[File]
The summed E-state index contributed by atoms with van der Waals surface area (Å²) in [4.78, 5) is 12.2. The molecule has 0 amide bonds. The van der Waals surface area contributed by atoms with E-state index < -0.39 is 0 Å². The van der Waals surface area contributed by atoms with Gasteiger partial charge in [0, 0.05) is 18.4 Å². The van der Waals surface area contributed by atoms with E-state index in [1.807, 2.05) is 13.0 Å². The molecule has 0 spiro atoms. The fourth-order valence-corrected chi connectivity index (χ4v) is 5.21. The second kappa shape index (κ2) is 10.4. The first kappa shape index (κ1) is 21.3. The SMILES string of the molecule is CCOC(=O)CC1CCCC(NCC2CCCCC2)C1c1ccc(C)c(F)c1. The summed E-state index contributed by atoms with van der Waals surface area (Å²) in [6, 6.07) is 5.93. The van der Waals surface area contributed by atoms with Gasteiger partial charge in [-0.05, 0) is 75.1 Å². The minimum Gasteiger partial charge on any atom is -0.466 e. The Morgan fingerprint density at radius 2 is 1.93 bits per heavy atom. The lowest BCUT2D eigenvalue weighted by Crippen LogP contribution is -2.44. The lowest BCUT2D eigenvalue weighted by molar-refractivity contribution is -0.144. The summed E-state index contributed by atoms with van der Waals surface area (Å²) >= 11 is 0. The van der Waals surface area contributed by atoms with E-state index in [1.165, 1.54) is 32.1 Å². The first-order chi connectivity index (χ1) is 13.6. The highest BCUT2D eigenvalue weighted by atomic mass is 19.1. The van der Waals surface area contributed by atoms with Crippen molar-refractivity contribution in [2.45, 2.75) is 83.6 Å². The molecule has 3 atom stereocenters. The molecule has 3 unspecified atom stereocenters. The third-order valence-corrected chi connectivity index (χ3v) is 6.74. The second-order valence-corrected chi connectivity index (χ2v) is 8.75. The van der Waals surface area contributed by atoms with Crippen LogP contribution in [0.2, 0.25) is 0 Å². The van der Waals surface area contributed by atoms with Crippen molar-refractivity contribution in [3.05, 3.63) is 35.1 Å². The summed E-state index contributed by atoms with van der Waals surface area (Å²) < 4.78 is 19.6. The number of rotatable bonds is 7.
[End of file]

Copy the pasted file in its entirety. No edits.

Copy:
The summed E-state index contributed by atoms with van der Waals surface area (Å²) in [4.78, 5) is 12.2. The molecule has 0 amide bonds. The van der Waals surface area contributed by atoms with E-state index < -0.39 is 0 Å². The van der Waals surface area contributed by atoms with Gasteiger partial charge in [0, 0.05) is 18.4 Å². The van der Waals surface area contributed by atoms with E-state index in [1.807, 2.05) is 13.0 Å². The molecule has 0 spiro atoms. The fourth-order valence-corrected chi connectivity index (χ4v) is 5.21. The second kappa shape index (κ2) is 10.4. The first kappa shape index (κ1) is 21.3. The SMILES string of the molecule is CCOC(=O)CC1CCCC(NCC2CCCCC2)C1c1ccc(C)c(F)c1. The summed E-state index contributed by atoms with van der Waals surface area (Å²) in [6, 6.07) is 5.93. The van der Waals surface area contributed by atoms with Gasteiger partial charge in [-0.05, 0) is 75.1 Å². The minimum Gasteiger partial charge on any atom is -0.466 e. The Morgan fingerprint density at radius 2 is 1.93 bits per heavy atom. The lowest BCUT2D eigenvalue weighted by Crippen LogP contribution is -2.44. The lowest BCUT2D eigenvalue weighted by molar-refractivity contribution is -0.144. The summed E-state index contributed by atoms with van der Waals surface area (Å²) >= 11 is 0. The van der Waals surface area contributed by atoms with E-state index in [1.165, 1.54) is 32.1 Å². The first-order chi connectivity index (χ1) is 13.6. The highest BCUT2D eigenvalue weighted by atomic mass is 19.1. The van der Waals surface area contributed by atoms with Crippen molar-refractivity contribution in [2.45, 2.75) is 83.6 Å². The molecule has 3 atom stereocenters. The molecule has 3 unspecified atom stereocenters. The third-order valence-corrected chi connectivity index (χ3v) is 6.74. The second-order valence-corrected chi connectivity index (χ2v) is 8.75. The van der Waals surface area contributed by atoms with Crippen LogP contribution in [0.2, 0.25) is 0 Å². The van der Waals surface area contributed by atoms with Crippen molar-refractivity contribution in [3.05, 3.63) is 35.1 Å². The summed E-state index contributed by atoms with van der Waals surface area (Å²) < 4.78 is 19.6. The number of rotatable bonds is 7.